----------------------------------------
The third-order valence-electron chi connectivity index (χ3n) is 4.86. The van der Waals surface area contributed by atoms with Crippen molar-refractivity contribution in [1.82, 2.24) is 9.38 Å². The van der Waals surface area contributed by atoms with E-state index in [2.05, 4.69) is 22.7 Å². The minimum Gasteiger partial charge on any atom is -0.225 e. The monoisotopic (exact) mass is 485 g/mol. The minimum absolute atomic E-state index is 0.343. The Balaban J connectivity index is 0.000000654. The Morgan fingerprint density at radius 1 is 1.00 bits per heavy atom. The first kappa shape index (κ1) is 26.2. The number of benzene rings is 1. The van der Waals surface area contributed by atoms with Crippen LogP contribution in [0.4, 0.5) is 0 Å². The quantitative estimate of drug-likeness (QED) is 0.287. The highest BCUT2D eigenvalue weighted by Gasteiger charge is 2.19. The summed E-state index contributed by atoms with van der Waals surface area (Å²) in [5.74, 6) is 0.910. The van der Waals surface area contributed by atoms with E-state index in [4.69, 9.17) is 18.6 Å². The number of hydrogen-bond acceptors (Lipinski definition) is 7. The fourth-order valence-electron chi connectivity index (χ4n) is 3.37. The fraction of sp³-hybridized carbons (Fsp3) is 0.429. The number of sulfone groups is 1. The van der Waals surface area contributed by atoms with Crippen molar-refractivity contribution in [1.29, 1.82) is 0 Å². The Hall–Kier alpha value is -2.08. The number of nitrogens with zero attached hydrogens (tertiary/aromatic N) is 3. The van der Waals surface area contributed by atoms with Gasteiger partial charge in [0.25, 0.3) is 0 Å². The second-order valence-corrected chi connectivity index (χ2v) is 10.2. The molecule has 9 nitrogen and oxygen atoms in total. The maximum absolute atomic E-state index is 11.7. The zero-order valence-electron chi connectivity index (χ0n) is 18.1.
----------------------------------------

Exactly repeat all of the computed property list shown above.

The third-order valence-electron chi connectivity index (χ3n) is 4.86. The van der Waals surface area contributed by atoms with Crippen molar-refractivity contribution in [1.82, 2.24) is 9.38 Å². The van der Waals surface area contributed by atoms with E-state index in [2.05, 4.69) is 22.7 Å². The minimum Gasteiger partial charge on any atom is -0.225 e. The monoisotopic (exact) mass is 485 g/mol. The minimum absolute atomic E-state index is 0.343. The Balaban J connectivity index is 0.000000654. The Morgan fingerprint density at radius 1 is 1.00 bits per heavy atom. The first kappa shape index (κ1) is 26.2. The number of benzene rings is 1. The van der Waals surface area contributed by atoms with Crippen LogP contribution in [0.4, 0.5) is 0 Å². The quantitative estimate of drug-likeness (QED) is 0.287. The highest BCUT2D eigenvalue weighted by Gasteiger charge is 2.19. The summed E-state index contributed by atoms with van der Waals surface area (Å²) in [5.74, 6) is 0.910. The van der Waals surface area contributed by atoms with E-state index in [4.69, 9.17) is 18.6 Å². The number of hydrogen-bond acceptors (Lipinski definition) is 7. The fourth-order valence-electron chi connectivity index (χ4n) is 3.37. The fraction of sp³-hybridized carbons (Fsp3) is 0.429. The number of sulfone groups is 1. The van der Waals surface area contributed by atoms with Crippen molar-refractivity contribution in [1.29, 1.82) is 0 Å². The Hall–Kier alpha value is -2.08. The number of nitrogens with zero attached hydrogens (tertiary/aromatic N) is 3. The van der Waals surface area contributed by atoms with Gasteiger partial charge in [0.25, 0.3) is 0 Å². The second-order valence-corrected chi connectivity index (χ2v) is 10.2. The molecule has 9 nitrogen and oxygen atoms in total. The maximum absolute atomic E-state index is 11.7. The zero-order valence-electron chi connectivity index (χ0n) is 18.1.